Swine Flu

Swine Flu


Swine flu is also known as swine influenza. It is a respiratory disease caused by viruses such as influenza viruses and it affects an infect the respiratory tract of pigs, a barking cough, decreased appetite, resulting in nasal secretions and listless behavior. Swine flu produces most of the same symptoms in pigs as human flu and it produces in people. Swine flu can last about one to two weeks in pigs which can survive.

Swine influenza is spread from person to person by ingestion of droplets which contains the virus from people coughing and it is not passed by eating cooked pork products. The newest swine flu virus and it has caused swine flu is influenza A H3N2v is termed as H3N2v that began as an outbreak in 2011. The “v” in the name means the virus is a variant that normally infects only pigs and it has begun to infect humans.

In some people, the incubation period for swine flu is about one to four days, with the average being two days; and this may be as long as about seven days in adults and children.

The contagious period for swine influenza in adults and generally it begins one day before symptoms develop in an adult and it lasts about five to seven days after the person becomes sick. But, the people with weakened immune systems and children may be contagious for a longer period (for instance, about 10 to 14 days).


The flu vaccine is a good conception for all families. It does not cause the flu which can help to keep the kids and parents from getting sick. Influenza vaccination is secure for anyone 6 months of age and older. It protects you and those around you from the flu and its complications. The influenza viruses change frequently from year to year. So, people don’t stay immune for very long. Flu shots are generally given once a year from October to mid-November. The shots protect throughout the flu season from October to April.


The vaccine is especially important for children and teenagers who are at high risk of complications from the flu, which involves such as:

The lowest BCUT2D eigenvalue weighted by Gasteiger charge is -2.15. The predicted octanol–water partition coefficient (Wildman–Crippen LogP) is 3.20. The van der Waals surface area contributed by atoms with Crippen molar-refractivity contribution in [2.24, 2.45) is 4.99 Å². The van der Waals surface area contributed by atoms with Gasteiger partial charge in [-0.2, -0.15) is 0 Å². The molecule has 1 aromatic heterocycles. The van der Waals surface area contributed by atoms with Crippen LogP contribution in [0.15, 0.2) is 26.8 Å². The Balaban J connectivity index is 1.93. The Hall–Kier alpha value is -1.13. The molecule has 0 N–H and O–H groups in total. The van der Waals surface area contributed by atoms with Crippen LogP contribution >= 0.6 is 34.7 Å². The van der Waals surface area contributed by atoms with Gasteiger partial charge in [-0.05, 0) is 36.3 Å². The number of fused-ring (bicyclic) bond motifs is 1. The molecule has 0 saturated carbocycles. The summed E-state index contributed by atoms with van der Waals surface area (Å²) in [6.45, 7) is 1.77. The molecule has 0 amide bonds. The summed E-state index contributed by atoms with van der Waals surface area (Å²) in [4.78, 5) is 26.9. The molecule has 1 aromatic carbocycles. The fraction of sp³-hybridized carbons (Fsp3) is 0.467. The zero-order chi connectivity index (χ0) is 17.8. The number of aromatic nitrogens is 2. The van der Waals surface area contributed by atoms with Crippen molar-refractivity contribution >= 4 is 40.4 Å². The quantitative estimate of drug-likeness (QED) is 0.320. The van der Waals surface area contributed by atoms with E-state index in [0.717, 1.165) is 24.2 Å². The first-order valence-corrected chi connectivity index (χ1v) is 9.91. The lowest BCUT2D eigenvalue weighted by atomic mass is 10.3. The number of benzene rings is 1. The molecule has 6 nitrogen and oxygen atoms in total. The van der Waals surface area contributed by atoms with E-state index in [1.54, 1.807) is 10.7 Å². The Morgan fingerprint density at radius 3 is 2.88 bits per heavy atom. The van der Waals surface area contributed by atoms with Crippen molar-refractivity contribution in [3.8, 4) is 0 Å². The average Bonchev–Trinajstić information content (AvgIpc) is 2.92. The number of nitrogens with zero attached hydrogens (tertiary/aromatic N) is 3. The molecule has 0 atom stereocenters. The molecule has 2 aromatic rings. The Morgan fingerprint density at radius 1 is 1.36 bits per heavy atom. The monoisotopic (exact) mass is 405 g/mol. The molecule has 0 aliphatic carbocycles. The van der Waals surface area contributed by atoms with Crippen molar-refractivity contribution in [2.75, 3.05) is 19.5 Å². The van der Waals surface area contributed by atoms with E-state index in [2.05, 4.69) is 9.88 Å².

• have diabetes or other metabolic diseases
• have chronic neurological disorder.
• are between 6 months and 5 years of age.
• have chronic heart or lung disorders (such as bronchopulmonary dysplasia, cystic fibrosis, asthma) serious enough to need regular medical follow-up.
• have chronic kidney disease.
• are pregnant.
• have to take acetylsalicylic acid daily.
• live in a chronic care facility.
• live with another child and adult who is at risk of complications from the flu.

Children under 5 years old are at higher risk of complications from the flu – such as convulsions, high fever, and pneumonia. If you have children younger than 5 years old who have health complications, everyone living in the house should get a flu shot. This is especially important if you have children under 6 months old and a member of your household who is pregnant.
As there is no known single cure, steps can be taken at home to prevent swine flu and it reduces symptoms if a person does contract the virus. This involves washing hands regularly with soap, getting plenty of sleep, exercising often, managing stress, drinking liquids, eating a balanced diet and refraining from touching surfaces that may have the virus.

The people, who are sick, don’t get close to them. To stay away from crowds if there is a swine flu outbreak in your area which may help to protect from swine influenza.